This decline in the real exchange rate should not, however, be entirely surprising, since there is a tendency for mature economies (amongst which Hong Kong can nowadays be included) to experience a decline in their real exchange rates, as faster growing ‘new’ economies see theirs rise. China is an example of the new, where this process is already in train through a combination of rising internal price levels and appreciation, albeit somewhat reluctant, of the nominal exchange rate. It is inevitable that, as with other emerging economies before it, growing prosperity will gradually propel China’s price level closer to parity with others.

Herein lies the nub of the debate about whether the Hong Kong dollar should be aligned to the yuan rather than the US dollar. One way or another, there is going to be some continuous narrowing of price disparities between Hong Kong and China over time. This will be achieved by some combination of relatively fast inflation on the mainland, relatively slow inflation (or deflation) in Hong Kong, or further exchange rate adjustment. One could well argue that, with Hong Kong priding itself in its flexible internal cost structures, it would be sufficient to fix the yuan/Hong Kong dollar bilateral exchange rate and let Hong Kong’s price flexibility perform the adjustment to the extent that China’s internal inflation does not. Against that, however, one can argue that there is no point in potentially subjecting Hong Kong to deflation if, by leaving the present U.S. dollar exchange rate peg in place, prospective further appreciation of the yuan against the US dollar and hence the Hong Kong dollar will do the job. After all, the yuan has already appreciated by some 20% against the dollar over the past five years, and there is good reason to suppose that such a trend may continue.

China Needs a Track Record

There are other, well-rehearsed arguments for Hong Kong not shifting over to a yuan peg. The fact that the yuan is not fully convertible rules out, on operational grounds, a simple switch from the formal currency-board system based on the US dollar, which Hong Kong follows, to one based on the yuan. Even if yuan convertibility were implemented, one might reasonably wish to wait for mainland authorities to establish a track record in conducting monetary policy in such an environment before binding to it.

All of the above considerations lean towards recommending against any change to Hong Kong’s exchange rate arrangements in the near term. This is not to deny that, over time – but years rather than months – the balance may shift towards closer ties with the yuan.

Two further arguments are often floated as reasons for more immediate change. One, strongly voiced whenever the Hong Kong dollar is bumping up against its convertibility ceiling, is that the "market" plainly supports a formal revaluation and the market must be right. For those who have witnessed the self-proclaimed wisdom of markets in various spheres of finance over recent years, the flaw in that view needs no elaboration.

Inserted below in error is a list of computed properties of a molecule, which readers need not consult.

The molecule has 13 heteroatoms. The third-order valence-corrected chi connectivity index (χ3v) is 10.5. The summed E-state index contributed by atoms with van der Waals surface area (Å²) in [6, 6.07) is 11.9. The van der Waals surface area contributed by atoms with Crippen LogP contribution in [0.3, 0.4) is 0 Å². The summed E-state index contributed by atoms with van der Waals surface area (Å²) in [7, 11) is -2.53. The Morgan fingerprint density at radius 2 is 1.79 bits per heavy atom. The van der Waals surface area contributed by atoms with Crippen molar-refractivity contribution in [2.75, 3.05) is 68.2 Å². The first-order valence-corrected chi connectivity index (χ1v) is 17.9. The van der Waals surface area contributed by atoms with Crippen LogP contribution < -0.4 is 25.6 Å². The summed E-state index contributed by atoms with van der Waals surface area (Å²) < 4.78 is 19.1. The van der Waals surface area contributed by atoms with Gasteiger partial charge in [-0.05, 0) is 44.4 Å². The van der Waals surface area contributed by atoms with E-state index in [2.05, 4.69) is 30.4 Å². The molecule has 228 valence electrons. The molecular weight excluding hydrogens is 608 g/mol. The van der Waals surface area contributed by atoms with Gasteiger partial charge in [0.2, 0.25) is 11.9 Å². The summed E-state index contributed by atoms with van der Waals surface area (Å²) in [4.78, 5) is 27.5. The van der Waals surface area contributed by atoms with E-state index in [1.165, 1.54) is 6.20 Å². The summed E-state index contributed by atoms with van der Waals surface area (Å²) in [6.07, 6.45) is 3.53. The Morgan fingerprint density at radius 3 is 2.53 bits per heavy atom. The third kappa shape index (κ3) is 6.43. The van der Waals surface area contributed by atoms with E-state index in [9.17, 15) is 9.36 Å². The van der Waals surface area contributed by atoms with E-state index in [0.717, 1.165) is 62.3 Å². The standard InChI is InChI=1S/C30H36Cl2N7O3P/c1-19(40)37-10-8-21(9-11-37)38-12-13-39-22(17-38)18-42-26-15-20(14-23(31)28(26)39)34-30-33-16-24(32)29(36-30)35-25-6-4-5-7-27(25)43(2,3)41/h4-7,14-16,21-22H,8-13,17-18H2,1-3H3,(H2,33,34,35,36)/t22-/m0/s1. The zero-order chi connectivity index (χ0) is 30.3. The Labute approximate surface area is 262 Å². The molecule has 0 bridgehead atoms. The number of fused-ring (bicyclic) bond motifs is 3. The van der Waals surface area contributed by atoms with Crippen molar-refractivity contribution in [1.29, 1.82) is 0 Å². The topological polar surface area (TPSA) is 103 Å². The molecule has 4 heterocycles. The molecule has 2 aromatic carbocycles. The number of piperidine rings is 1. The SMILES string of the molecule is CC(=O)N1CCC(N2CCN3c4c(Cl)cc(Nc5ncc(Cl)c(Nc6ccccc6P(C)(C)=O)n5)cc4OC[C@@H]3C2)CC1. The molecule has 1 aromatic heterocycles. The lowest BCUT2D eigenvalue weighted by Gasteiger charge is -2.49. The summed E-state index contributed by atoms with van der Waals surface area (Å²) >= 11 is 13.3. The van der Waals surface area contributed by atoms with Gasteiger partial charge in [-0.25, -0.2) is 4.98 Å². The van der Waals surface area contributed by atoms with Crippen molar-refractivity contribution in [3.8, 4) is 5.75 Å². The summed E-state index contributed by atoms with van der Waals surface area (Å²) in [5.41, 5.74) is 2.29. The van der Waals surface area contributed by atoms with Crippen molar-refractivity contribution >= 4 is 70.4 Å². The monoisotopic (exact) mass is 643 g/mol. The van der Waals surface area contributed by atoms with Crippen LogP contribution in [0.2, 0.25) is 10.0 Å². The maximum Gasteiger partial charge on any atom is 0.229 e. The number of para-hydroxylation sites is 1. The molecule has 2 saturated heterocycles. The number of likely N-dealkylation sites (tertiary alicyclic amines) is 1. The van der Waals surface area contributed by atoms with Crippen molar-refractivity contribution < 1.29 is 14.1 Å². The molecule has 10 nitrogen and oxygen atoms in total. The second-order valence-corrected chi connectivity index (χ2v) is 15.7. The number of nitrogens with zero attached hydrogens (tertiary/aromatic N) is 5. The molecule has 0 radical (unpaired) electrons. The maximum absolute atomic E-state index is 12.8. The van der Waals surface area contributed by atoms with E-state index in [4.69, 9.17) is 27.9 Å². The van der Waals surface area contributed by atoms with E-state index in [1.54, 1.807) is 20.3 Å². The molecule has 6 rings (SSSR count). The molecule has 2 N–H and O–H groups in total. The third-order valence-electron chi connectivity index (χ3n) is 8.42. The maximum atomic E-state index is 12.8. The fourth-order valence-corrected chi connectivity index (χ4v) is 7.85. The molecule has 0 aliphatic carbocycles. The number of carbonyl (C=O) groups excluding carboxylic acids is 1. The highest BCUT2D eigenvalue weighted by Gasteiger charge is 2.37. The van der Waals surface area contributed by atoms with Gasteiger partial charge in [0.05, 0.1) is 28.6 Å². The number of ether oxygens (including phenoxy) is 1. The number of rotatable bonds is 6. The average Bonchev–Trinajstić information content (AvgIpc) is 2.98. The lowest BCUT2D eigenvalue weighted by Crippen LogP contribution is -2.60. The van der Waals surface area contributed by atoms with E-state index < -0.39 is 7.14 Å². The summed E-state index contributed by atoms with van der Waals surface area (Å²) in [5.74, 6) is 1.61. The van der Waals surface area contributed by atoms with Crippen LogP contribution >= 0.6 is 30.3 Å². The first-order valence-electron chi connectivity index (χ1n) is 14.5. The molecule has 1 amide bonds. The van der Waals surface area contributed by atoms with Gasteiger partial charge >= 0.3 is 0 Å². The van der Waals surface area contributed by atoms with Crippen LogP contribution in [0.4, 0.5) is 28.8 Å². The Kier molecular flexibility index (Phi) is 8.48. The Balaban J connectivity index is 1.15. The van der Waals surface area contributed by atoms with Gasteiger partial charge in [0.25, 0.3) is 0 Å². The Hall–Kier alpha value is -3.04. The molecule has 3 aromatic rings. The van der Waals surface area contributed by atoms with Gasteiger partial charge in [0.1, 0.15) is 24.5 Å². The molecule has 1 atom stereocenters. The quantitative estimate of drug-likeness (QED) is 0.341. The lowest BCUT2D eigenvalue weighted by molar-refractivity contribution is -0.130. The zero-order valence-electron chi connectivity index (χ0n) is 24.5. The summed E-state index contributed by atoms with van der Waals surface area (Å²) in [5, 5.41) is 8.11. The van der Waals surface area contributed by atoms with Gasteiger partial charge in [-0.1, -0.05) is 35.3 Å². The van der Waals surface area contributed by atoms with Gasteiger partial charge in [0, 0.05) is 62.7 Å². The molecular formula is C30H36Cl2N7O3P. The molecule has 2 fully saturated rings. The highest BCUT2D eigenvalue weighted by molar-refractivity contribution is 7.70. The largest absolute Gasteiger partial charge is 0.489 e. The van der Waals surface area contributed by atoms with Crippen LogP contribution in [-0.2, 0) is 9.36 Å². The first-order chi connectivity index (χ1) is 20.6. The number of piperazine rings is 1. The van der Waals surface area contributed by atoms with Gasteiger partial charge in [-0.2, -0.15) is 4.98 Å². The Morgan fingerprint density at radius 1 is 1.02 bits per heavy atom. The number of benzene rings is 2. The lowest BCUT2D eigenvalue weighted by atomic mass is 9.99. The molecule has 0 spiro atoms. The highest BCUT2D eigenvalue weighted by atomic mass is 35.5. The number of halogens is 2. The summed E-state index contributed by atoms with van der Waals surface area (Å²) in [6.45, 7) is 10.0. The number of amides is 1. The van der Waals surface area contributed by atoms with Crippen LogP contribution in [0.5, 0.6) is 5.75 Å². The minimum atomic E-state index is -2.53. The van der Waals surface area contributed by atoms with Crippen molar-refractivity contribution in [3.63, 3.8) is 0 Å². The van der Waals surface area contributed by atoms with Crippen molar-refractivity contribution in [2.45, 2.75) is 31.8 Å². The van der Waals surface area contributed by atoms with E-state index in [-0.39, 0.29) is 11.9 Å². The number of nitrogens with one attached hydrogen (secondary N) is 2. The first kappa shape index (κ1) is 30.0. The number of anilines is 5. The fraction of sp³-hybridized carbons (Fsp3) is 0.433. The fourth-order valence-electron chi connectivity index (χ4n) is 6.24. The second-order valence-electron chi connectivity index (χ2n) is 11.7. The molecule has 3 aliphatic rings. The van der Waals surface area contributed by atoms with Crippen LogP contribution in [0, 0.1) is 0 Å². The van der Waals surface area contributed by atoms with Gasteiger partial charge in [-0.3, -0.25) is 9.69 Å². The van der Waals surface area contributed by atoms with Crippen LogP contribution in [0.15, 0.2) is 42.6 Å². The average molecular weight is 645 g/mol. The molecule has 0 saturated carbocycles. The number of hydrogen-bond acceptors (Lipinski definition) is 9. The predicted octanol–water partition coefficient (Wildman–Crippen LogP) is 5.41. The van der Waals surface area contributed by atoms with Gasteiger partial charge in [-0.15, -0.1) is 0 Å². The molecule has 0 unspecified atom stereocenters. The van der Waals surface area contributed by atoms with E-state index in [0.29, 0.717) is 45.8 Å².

The other argument is that the massive inflows into the Hong Kong dollar at times of such bullish market sentiment are intrinsically damaging to the economy, and must therefore be curtailed by adjusting the exchange rate sooner rather than later.

However, for as long as those inflows lie idle in banks’ reserves they do no damage, other than to depress interest rates and inflate monetary base statistics. The inflows only begin to produce a potentially negative economic impact if or when there is a resultant expansion of credit that eventually fuels inflation. To the extent that the impact is then broadly distributed, across all prices, it is part and parcel of a necessary underlying adjustment of the real exchange rate. As noted above, such bursts of inflation tend to be short-lived and are tolerable.

Tighten Controls Rather than Delink the Dollar

The greater concern arises if the surge of credit then fuels asset prices disproportionately. This has always been an anxiety for the Hong Kong administration, particularly in the context of property prices. But the concern is more related to the implications for banks, should they overstretch themselves in a bubble situation, than to property prices per se, especially if, as has been so in recent times, the upward pressure occurs more at the luxury end than in the mass market. The usual remedy for the worry about consequences for banks has been to tighten supervisory control over the banks to ensure prudent behaviour, rather than to re-orientate exchange rate policy. This seems to be a sensible choice.

This article has come a long way from its opening references to California and Greece. But they are relevant, if only to emphasise differences. Hong Kong is unique: the currency is pegged to another with which it has little or no natural affinity; the economy possesses an unusually high degree of price/cost flexibility; it has no public sector debt problems whatsoever; and it is heavily dependent economically on a neighbouring economy relative to which there are still huge structural disparities – a situation which will require continuous adjustment of the bilateral real exchange rate. Any attempt to prescribe policies for Hong Kong by simply transcribing them from somewhere else in the world that has experience of fixed exchange rates or currency union will almost certainly be doomed to failure.

Many years ago, when I was engaged as part of an international team to provide economic advice to what, in today’s parlance, would be described as a failed state, many a recommendation made to that country’s officials was politely ignored or rejected: “You do not understand; it would not work here; we are different”. That country remains largely a failed state today. Economists with their own clever ideas for monetary policy in Hong Kong may receive a similar response. But in this case the local officials would be correct; Hong Kong is indeed different. But the difference works. Hong Kong is no failed state.
Tony Latter is a senior research fellow and former visiting professor at the University of Hong Kong. From 1999 to 2003, he was Deputy Chief Executive of the Hong Kong Monetary Authority. In the 1980s, as Deputy Secretary for Monetary Affairs in the Hong Kong government, he was instrumental in the restructuring of the currency board. Before that, he was an official of the Bank of England.